Peruvians elect former shoeshine boy to power

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The Independent US

Peruvians elected Alejandro Toledo, a former shoeshine boy of Andean Indian descent, to be their next President after a bitterly fought campaign. The defeated candidate and former president, Alan Garcia, conceded to Mr Toledo on Sunday night after the first official results confirmed initial predictions from exit polls.

International observers said the election was Peru's cleanest in years and an important step on the road to democracy.

Mr Toledo told thousands gathered in front of the Sheraton Hotel in central Lima: "Tonight, Peruvians celebrate the triumph of democracy. I swear, brothers and sisters, I will never let you down." The crowds chanted: "Long live the President" and his campaign nickname "Pachacutec", which he chose in honour of an Inca emperor.

Official results with just over 75 per cent of ballots counted gave Mr Toledo 51.99 per cent of valid votes, to 48.01 per cent for Mr Garcia. The victory crowned a 14-month battle for Mr Toledo, who made his name in pro-democracy street protests last year against the disgraced former president Alberto Fujimori. A year ago Mr Toledo pulled out of a run-off vote for the presidency amid allegations of massive vote rigging by Mr Fujimori.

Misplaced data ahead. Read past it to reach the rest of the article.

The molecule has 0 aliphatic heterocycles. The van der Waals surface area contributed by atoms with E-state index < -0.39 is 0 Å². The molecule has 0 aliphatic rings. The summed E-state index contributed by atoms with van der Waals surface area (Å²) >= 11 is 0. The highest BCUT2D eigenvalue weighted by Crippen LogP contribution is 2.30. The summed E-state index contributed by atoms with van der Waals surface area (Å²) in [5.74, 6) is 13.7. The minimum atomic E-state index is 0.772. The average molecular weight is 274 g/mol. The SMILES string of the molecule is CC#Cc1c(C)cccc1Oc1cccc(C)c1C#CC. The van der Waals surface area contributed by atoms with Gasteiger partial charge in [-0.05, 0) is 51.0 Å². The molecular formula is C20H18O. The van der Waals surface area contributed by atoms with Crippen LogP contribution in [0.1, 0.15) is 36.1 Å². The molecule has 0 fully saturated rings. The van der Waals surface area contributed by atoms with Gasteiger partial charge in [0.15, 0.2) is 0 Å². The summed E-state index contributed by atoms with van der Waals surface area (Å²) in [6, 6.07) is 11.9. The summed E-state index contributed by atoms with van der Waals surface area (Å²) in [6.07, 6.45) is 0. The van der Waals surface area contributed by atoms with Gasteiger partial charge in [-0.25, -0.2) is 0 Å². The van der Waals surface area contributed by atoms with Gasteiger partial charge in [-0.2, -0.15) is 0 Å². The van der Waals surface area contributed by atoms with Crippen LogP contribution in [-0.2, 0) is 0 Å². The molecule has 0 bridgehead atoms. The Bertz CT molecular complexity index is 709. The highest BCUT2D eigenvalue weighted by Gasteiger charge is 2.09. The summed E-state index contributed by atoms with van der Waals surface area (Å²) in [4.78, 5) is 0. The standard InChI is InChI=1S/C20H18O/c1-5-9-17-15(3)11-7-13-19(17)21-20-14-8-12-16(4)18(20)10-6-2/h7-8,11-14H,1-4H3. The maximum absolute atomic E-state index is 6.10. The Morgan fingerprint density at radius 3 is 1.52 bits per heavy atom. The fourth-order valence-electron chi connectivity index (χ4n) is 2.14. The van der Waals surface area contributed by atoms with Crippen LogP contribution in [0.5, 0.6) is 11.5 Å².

The new President's biggest challenges will be to show the Peruvian people that he is effectively tackling the corruption left over from the Fujimori era, and to rebuild public confidence in government institutions.

His management of the economy will be closely watched by international investors. His experience as an American-trained economist with the World Bank is likely to calm international markets.

Foreign currency investors had become increasingly concerned at the prospect of Mr Garcia taking the reins, given his past record of economic mismanagement. Under the Garcia administration of 1985 to 1990, the inflation rate reached 7,500 per cent.

Peru's £38bn economy is in deep recession, unemployment is 7.4 per cent and the country is reeling after months of corruption scandals.

Mr Toledo becomes Peru's first freely elected president of Indian descent. Indians face widespread discrimination in Peru and he made his ethnic background a badge of honour in the election.

In his concession speech Mr Garcia pledged to support the next government and said that his party was greatly strengthened by the result.

The head of the Organisation of American States observer delegation, Eduardo Stein, said that the electoral process was "flawless"and marked an important first step towards true democracy.

Mr Toledo, with only a slim margin of victory and allegations of drug abuse and sexual misconduct made against him during the campaign, will have to work hard to overcome public distrust. Confidence in politicians is at an all-time low.

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